Getting Product Management RIGHT
Building the right brand is one of the most important things an e-commerce startup can do. That’s because the line between a company’s brand and its products is rapidly disappearing—if it ever existed.
This was one of the themes at our recent eCommerce | Circle roundtable, hosted by Backcountry’s Jonathan Nielsen at his company’s headquarters in Park City, Utah—and later that evening at High West Distillery & Saloon.
Founders and other executives from the dozen or so breakaway-growth companies in attendance also discussed emerging online retailers’ creative customer acquisition hacks.
Afterward, we spoke with Sean Kane, Co-Founder of The Honest Co., about some issues raised at the event.
Here's an edited transcript, below.
FC: How do you distinguish between brand and product?
Sean: In large respects, the two are inextricably linked.
If you have a product that does everything it needs to do—it fulfills some kind of need, it performs well, it has distinguishable benefits—then people will gravitate toward that product and, therefore, the brand itself.
And if you have a brand that’s super cool and hip and liked, but you don’t make products that fit those characteristics, the brand probably won't have the emotional connectivity it needs over time to really gain solid footing.
The biggest brands in the world make products people want to engage with, try, experience. At Honest, we strive for well-designed products that are effective, free from harsh chemicals, well designed, accessible in terms of both price and availability, and sustainable.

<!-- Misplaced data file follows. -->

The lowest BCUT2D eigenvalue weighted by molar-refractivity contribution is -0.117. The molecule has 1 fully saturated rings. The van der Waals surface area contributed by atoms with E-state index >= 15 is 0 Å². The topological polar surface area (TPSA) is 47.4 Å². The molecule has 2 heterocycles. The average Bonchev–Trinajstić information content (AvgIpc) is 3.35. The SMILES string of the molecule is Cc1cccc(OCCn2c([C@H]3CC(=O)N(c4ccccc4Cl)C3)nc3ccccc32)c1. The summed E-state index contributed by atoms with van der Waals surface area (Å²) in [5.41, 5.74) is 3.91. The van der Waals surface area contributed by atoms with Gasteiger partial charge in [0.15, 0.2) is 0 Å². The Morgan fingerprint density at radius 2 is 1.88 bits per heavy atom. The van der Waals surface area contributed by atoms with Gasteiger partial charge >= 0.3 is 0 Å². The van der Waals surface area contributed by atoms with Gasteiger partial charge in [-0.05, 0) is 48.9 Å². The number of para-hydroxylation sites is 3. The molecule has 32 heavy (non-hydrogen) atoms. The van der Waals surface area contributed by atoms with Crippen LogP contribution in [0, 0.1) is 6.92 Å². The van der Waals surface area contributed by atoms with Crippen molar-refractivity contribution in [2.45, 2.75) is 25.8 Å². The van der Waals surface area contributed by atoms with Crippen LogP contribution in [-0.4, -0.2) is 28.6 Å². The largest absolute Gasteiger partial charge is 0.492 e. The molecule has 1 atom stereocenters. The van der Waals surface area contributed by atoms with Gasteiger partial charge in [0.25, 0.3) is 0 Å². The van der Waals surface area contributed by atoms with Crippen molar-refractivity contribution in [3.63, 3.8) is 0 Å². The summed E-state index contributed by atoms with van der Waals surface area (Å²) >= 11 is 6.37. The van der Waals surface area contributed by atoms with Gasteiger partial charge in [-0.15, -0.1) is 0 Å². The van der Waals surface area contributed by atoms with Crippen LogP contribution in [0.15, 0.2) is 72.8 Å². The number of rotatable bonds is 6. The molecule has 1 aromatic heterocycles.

How we view the product landscape is also how we view the brand and the value we deliver. We want to empower people to live a healthy and happy life through those key pillars.
How does that brand identify influence your product development process?
A product needs to meet each of the criteria I mentioned before we consider building it. It also has to have a sizable market we can address. We want to chase markets in the billions of dollars because ultimately, we can gain scale there. Finally, we look at the competition.
If a product meets those criteria, and the competition is not responding or responding poorly to customer needs, then we'll dive in.
As an example, look at beauty. We play in a lot of baby, personal care, cleaning, health, and wellness categories. We took a look at beauty, traditionally a category that hasn't used the cleanest ingredients, and said, "Hey, you know what? We can make beauty cleaner. We can make products with better ingredients, and at the same time make those products efficacious.”
Probably the next thing you're going to ask is, "Well, why doesn't everybody else do that?"
Why doesn't everybody else do that?
Cost. We are building products that are not only efficacious, but also safe for your family. To do that we use ingredients that costs us more, especially when we're not at scale. But we believe that in the long run, we're doing what’s right for the company and our customers. We'll gain scale, traction, momentum, and market share.